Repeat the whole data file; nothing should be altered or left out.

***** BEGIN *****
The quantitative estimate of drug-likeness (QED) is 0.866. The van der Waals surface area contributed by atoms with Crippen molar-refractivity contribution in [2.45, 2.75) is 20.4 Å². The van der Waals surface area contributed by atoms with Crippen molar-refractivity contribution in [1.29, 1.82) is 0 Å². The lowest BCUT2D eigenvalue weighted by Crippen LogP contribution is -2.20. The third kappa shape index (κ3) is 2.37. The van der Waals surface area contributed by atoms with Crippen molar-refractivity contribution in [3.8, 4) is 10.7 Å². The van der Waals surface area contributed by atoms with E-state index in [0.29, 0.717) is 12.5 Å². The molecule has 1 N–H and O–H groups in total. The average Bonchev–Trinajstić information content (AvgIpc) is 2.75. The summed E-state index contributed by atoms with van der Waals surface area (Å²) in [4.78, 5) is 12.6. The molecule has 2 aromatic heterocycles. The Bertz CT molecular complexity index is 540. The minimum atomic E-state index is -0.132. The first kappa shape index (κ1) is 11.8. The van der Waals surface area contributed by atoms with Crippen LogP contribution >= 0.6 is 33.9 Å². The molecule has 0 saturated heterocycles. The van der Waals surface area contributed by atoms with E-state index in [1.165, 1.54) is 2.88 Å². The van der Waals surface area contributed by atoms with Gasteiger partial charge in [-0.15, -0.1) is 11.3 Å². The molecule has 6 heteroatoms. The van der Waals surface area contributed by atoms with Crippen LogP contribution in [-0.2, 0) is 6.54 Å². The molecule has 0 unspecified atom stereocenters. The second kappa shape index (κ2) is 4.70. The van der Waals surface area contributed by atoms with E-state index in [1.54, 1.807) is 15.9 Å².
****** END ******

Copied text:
The quantitative estimate of drug-likeness (QED) is 0.866. The van der Waals surface area contributed by atoms with Crippen molar-refractivity contribution in [2.45, 2.75) is 20.4 Å². The van der Waals surface area contributed by atoms with Crippen molar-refractivity contribution in [1.29, 1.82) is 0 Å². The lowest BCUT2D eigenvalue weighted by Crippen LogP contribution is -2.20. The third kappa shape index (κ3) is 2.37. The van der Waals surface area contributed by atoms with Crippen molar-refractivity contribution in [3.8, 4) is 10.7 Å². The van der Waals surface area contributed by atoms with E-state index in [0.29, 0.717) is 12.5 Å². The molecule has 1 N–H and O–H groups in total. The average Bonchev–Trinajstić information content (AvgIpc) is 2.75. The summed E-state index contributed by atoms with van der Waals surface area (Å²) in [4.78, 5) is 12.6. The molecule has 2 aromatic heterocycles. The Bertz CT molecular complexity index is 540. The minimum atomic E-state index is -0.132. The first kappa shape index (κ1) is 11.8. The van der Waals surface area contributed by atoms with Crippen LogP contribution >= 0.6 is 33.9 Å². The molecule has 0 saturated heterocycles. The van der Waals surface area contributed by atoms with E-state index in [1.165, 1.54) is 2.88 Å². The van der Waals surface area contributed by atoms with Gasteiger partial charge in [-0.15, -0.1) is 11.3 Å². The molecule has 6 heteroatoms. The van der Waals surface area contributed by atoms with Crippen LogP contribution in [-0.2, 0) is 6.54 Å². The molecule has 0 unspecified atom stereocenters. The second kappa shape index (κ2) is 4.70. The van der Waals surface area contributed by atoms with E-state index in [1.54, 1.807) is 15.9 Å².